Clement Jackson

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"Jacky"
As depicted by "Spy" (Leslie Ward) in Vanity Fair, 3 September 1892

Clement Nugent Jackson (2 April 1846 – 1924) was a British athlete, academic and athletics administrator.

Early life[edit]

He was born in Simla, India, the second son of Lt-Gen George Jackson of the Bengal Staff Corps, and Phillis Sophia Strode.

He was educated at Magdalen Hall, Oxford (later to be Hertford College).

Athlete[edit]

Jackson was a gifted hurdler, winning the high hurdles at the fourth Varsity Sports of 1867, with a time of 17.8s. He later improved this to 16.0s, a British record (that stood for many years) and probably a World record, although at that time there was no international body to such records.

He had to retire from competition after badly cutting his foot on an oyster shell while running against W G Grace.

Academic career[edit]

In 1869, he was elected as a don at Hertford College. He was known as "The Jacker". In the first Oxford Telephone Directory of 1895, he was one of only 96 subscribers. By this time he was Bursar of Hertford, and would later be Senior Proctor for the University.

Athletics administrator[edit]

In 1868, he was appointed Club Auditor of the Oxford University Athletic Club (OUAC), and in 1869, Senior Treasurer, a position he held for some sixty years. He guided the club towards a position of international prominence and Jackson became renowned as an authority figure within athletics.

He also acted as mentor and coach to the club's members. As a trusted official, Jackson was called upon to determine who had won in a close finish at the Varsity Sports.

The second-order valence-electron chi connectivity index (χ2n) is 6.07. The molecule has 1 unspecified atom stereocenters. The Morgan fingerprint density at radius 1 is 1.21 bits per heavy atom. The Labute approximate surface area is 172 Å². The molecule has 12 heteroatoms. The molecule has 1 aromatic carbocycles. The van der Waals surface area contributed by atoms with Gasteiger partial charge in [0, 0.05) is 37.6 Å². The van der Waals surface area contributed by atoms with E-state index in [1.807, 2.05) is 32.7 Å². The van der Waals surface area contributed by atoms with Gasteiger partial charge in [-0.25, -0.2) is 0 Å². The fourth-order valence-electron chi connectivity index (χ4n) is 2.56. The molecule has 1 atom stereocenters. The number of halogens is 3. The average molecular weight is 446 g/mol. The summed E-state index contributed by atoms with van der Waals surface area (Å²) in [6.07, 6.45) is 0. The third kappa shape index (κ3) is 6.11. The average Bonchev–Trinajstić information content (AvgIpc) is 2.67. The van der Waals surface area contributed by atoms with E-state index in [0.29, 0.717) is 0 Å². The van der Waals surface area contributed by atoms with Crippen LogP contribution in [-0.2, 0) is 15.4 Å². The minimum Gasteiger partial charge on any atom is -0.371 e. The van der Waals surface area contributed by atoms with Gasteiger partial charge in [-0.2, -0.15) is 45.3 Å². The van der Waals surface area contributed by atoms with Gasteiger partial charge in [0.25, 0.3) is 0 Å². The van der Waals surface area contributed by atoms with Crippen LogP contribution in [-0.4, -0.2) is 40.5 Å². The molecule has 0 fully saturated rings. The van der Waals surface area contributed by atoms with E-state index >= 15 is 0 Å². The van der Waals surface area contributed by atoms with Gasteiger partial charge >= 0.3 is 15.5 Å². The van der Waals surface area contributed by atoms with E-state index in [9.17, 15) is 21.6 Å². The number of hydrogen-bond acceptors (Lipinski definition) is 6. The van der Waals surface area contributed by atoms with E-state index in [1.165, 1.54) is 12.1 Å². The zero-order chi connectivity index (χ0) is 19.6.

Together with two other Oxford men, Montague Shearman and Bernhard Wise, he was the guiding force in the founding of the Amateur Athletic Association on 24 April 1880. The first AAA Championships were held on 3 July 1880 at Lillie Bridge.

Personal life[edit]

He married Ada Louisa Martin. His brother, Morton Strode Jackson married her sister, Edith Rosine Martin. Morton's son Arnold Jackson won the gold medal in the 1500m at the 1912 Olympic Games in Stockholm, coached by his uncle, Clement Jackson.

Legacy[edit]

In 1926, Sir Montague Shearman and other members of the Achilles Club presented a Trophy in memory of Jackson, to be awarded annually to the winning team in the Oxford vs Cambridge Varsity Sports. In recent years it has been noted that the trophy was inscribed as the "ARNOLD Jackson Memorial Trophy". Apparently, during the 1970s the original had been stolen, and a mistake was made when ordering the replacement. A further inscription, correcting the error, has been added to the trophy.

The CN Jackson Memorial Cup is awarded annually by the AAA to the English male athlete who is adjudged to be the outstanding athlete of that year.

References[edit]